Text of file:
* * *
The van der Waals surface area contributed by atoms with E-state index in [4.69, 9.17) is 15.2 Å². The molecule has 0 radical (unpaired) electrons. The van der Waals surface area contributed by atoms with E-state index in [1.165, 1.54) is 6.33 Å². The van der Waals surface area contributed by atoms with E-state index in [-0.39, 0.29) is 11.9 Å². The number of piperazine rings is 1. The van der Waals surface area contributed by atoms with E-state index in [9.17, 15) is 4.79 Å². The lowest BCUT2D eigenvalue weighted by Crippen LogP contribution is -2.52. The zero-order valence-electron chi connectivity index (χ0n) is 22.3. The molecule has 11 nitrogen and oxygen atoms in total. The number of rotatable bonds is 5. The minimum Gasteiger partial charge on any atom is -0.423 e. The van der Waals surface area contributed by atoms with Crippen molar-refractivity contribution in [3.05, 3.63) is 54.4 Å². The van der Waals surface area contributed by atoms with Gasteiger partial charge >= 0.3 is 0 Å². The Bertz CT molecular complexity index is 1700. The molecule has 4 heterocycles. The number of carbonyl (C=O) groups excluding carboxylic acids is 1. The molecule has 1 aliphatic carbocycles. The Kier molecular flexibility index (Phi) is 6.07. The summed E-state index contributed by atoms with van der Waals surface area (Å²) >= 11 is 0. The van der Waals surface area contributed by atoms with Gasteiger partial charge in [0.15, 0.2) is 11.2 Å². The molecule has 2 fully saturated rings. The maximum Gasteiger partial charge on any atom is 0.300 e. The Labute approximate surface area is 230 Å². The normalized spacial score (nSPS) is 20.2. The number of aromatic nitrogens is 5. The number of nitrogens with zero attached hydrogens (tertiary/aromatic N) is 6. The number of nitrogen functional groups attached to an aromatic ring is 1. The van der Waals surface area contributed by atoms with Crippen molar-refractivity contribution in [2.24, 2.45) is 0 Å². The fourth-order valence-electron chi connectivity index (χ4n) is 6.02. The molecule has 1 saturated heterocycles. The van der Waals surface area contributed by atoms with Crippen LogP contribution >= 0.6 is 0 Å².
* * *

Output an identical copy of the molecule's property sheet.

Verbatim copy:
The van der Waals surface area contributed by atoms with E-state index in [4.69, 9.17) is 15.2 Å². The molecule has 0 radical (unpaired) electrons. The van der Waals surface area contributed by atoms with E-state index in [1.165, 1.54) is 6.33 Å². The van der Waals surface area contributed by atoms with E-state index in [-0.39, 0.29) is 11.9 Å². The number of piperazine rings is 1. The van der Waals surface area contributed by atoms with E-state index in [9.17, 15) is 4.79 Å². The lowest BCUT2D eigenvalue weighted by Crippen LogP contribution is -2.52. The zero-order valence-electron chi connectivity index (χ0n) is 22.3. The molecule has 11 nitrogen and oxygen atoms in total. The number of rotatable bonds is 5. The minimum Gasteiger partial charge on any atom is -0.423 e. The van der Waals surface area contributed by atoms with Crippen molar-refractivity contribution in [3.05, 3.63) is 54.4 Å². The van der Waals surface area contributed by atoms with Gasteiger partial charge >= 0.3 is 0 Å². The Bertz CT molecular complexity index is 1700. The molecule has 4 heterocycles. The number of carbonyl (C=O) groups excluding carboxylic acids is 1. The molecule has 1 aliphatic carbocycles. The Kier molecular flexibility index (Phi) is 6.07. The summed E-state index contributed by atoms with van der Waals surface area (Å²) >= 11 is 0. The van der Waals surface area contributed by atoms with Gasteiger partial charge in [0.15, 0.2) is 11.2 Å². The molecule has 2 fully saturated rings. The maximum Gasteiger partial charge on any atom is 0.300 e. The Labute approximate surface area is 230 Å². The normalized spacial score (nSPS) is 20.2. The number of aromatic nitrogens is 5. The number of nitrogens with zero attached hydrogens (tertiary/aromatic N) is 6. The number of nitrogen functional groups attached to an aromatic ring is 1. The van der Waals surface area contributed by atoms with Crippen molar-refractivity contribution in [2.24, 2.45) is 0 Å². The fourth-order valence-electron chi connectivity index (χ4n) is 6.02. The molecule has 1 saturated heterocycles. The van der Waals surface area contributed by atoms with Crippen LogP contribution >= 0.6 is 0 Å².